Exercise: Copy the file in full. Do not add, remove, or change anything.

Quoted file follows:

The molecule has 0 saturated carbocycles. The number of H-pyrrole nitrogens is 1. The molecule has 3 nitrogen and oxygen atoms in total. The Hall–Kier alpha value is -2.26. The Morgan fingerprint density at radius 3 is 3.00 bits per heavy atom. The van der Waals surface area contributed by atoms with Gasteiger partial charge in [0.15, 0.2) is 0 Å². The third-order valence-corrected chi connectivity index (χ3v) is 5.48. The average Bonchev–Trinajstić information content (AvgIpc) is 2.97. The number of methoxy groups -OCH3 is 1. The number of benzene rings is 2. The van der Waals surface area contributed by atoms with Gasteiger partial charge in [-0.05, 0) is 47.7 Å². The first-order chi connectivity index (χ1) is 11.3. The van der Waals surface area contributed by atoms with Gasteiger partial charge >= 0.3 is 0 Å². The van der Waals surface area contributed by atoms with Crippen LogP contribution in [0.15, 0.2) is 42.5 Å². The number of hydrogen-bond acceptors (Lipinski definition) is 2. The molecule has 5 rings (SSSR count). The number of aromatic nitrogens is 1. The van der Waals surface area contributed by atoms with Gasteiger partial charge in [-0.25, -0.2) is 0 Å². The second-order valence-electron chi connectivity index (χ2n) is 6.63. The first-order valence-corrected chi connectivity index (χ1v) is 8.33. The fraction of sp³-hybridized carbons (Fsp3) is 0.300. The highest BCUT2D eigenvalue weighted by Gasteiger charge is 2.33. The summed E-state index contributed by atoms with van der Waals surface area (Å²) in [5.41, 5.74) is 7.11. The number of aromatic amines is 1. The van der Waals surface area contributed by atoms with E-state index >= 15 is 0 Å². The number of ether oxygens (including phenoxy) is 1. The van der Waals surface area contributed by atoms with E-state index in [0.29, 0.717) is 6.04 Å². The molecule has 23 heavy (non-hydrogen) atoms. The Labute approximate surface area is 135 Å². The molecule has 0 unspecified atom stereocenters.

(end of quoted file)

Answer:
The molecule has 0 saturated carbocycles. The number of H-pyrrole nitrogens is 1. The molecule has 3 nitrogen and oxygen atoms in total. The Hall–Kier alpha value is -2.26. The Morgan fingerprint density at radius 3 is 3.00 bits per heavy atom. The van der Waals surface area contributed by atoms with Gasteiger partial charge in [0.15, 0.2) is 0 Å². The third-order valence-corrected chi connectivity index (χ3v) is 5.48. The average Bonchev–Trinajstić information content (AvgIpc) is 2.97. The number of methoxy groups -OCH3 is 1. The number of benzene rings is 2. The van der Waals surface area contributed by atoms with Gasteiger partial charge in [-0.05, 0) is 47.7 Å². The first-order chi connectivity index (χ1) is 11.3. The van der Waals surface area contributed by atoms with Gasteiger partial charge >= 0.3 is 0 Å². The van der Waals surface area contributed by atoms with Crippen LogP contribution in [0.15, 0.2) is 42.5 Å². The number of hydrogen-bond acceptors (Lipinski definition) is 2. The molecule has 5 rings (SSSR count). The number of aromatic nitrogens is 1. The van der Waals surface area contributed by atoms with Gasteiger partial charge in [-0.25, -0.2) is 0 Å². The second-order valence-electron chi connectivity index (χ2n) is 6.63. The first-order valence-corrected chi connectivity index (χ1v) is 8.33. The fraction of sp³-hybridized carbons (Fsp3) is 0.300. The highest BCUT2D eigenvalue weighted by Gasteiger charge is 2.33. The summed E-state index contributed by atoms with van der Waals surface area (Å²) in [5.41, 5.74) is 7.11. The number of aromatic amines is 1. The van der Waals surface area contributed by atoms with E-state index >= 15 is 0 Å². The number of ether oxygens (including phenoxy) is 1. The van der Waals surface area contributed by atoms with E-state index in [0.29, 0.717) is 6.04 Å². The molecule has 23 heavy (non-hydrogen) atoms. The Labute approximate surface area is 135 Å². The molecule has 0 unspecified atom stereocenters.